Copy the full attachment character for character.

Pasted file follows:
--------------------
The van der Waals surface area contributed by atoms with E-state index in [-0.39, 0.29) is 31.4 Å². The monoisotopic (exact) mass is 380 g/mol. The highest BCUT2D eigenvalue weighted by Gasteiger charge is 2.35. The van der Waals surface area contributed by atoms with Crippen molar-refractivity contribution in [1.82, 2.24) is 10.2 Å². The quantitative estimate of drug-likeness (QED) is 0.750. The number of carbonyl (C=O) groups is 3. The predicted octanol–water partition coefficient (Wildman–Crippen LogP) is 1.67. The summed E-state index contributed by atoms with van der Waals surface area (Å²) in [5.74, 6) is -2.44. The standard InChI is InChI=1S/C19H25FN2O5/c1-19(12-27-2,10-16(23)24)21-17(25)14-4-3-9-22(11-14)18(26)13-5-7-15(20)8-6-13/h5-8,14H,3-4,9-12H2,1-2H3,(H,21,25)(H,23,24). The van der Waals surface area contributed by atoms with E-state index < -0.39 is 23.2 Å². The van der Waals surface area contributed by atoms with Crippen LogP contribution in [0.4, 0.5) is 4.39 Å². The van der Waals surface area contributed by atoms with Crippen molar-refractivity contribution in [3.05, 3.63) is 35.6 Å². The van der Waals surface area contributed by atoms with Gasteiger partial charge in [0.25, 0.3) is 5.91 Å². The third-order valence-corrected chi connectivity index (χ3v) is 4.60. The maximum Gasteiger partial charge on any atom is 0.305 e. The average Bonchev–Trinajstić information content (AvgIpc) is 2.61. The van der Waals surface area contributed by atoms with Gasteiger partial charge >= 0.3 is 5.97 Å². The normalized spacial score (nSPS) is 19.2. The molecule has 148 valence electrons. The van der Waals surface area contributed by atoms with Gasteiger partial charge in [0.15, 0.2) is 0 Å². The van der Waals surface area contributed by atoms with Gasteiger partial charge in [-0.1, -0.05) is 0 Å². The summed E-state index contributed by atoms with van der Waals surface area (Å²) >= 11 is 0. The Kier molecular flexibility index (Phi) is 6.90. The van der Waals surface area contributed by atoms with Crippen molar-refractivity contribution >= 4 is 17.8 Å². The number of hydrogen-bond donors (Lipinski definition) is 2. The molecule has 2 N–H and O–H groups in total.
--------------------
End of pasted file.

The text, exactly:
The van der Waals surface area contributed by atoms with E-state index in [-0.39, 0.29) is 31.4 Å². The monoisotopic (exact) mass is 380 g/mol. The highest BCUT2D eigenvalue weighted by Gasteiger charge is 2.35. The van der Waals surface area contributed by atoms with Crippen molar-refractivity contribution in [1.82, 2.24) is 10.2 Å². The quantitative estimate of drug-likeness (QED) is 0.750. The number of carbonyl (C=O) groups is 3. The predicted octanol–water partition coefficient (Wildman–Crippen LogP) is 1.67. The summed E-state index contributed by atoms with van der Waals surface area (Å²) in [5.74, 6) is -2.44. The standard InChI is InChI=1S/C19H25FN2O5/c1-19(12-27-2,10-16(23)24)21-17(25)14-4-3-9-22(11-14)18(26)13-5-7-15(20)8-6-13/h5-8,14H,3-4,9-12H2,1-2H3,(H,21,25)(H,23,24). The van der Waals surface area contributed by atoms with E-state index < -0.39 is 23.2 Å². The van der Waals surface area contributed by atoms with Crippen LogP contribution in [0.4, 0.5) is 4.39 Å². The van der Waals surface area contributed by atoms with Crippen molar-refractivity contribution in [3.05, 3.63) is 35.6 Å². The van der Waals surface area contributed by atoms with Gasteiger partial charge in [0.25, 0.3) is 5.91 Å². The third-order valence-corrected chi connectivity index (χ3v) is 4.60. The maximum Gasteiger partial charge on any atom is 0.305 e. The average Bonchev–Trinajstić information content (AvgIpc) is 2.61. The van der Waals surface area contributed by atoms with Gasteiger partial charge >= 0.3 is 5.97 Å². The normalized spacial score (nSPS) is 19.2. The molecule has 148 valence electrons. The van der Waals surface area contributed by atoms with Gasteiger partial charge in [0.15, 0.2) is 0 Å². The van der Waals surface area contributed by atoms with Gasteiger partial charge in [-0.1, -0.05) is 0 Å². The summed E-state index contributed by atoms with van der Waals surface area (Å²) >= 11 is 0. The Kier molecular flexibility index (Phi) is 6.90. The van der Waals surface area contributed by atoms with Crippen molar-refractivity contribution >= 4 is 17.8 Å². The number of hydrogen-bond donors (Lipinski definition) is 2. The molecule has 2 N–H and O–H groups in total.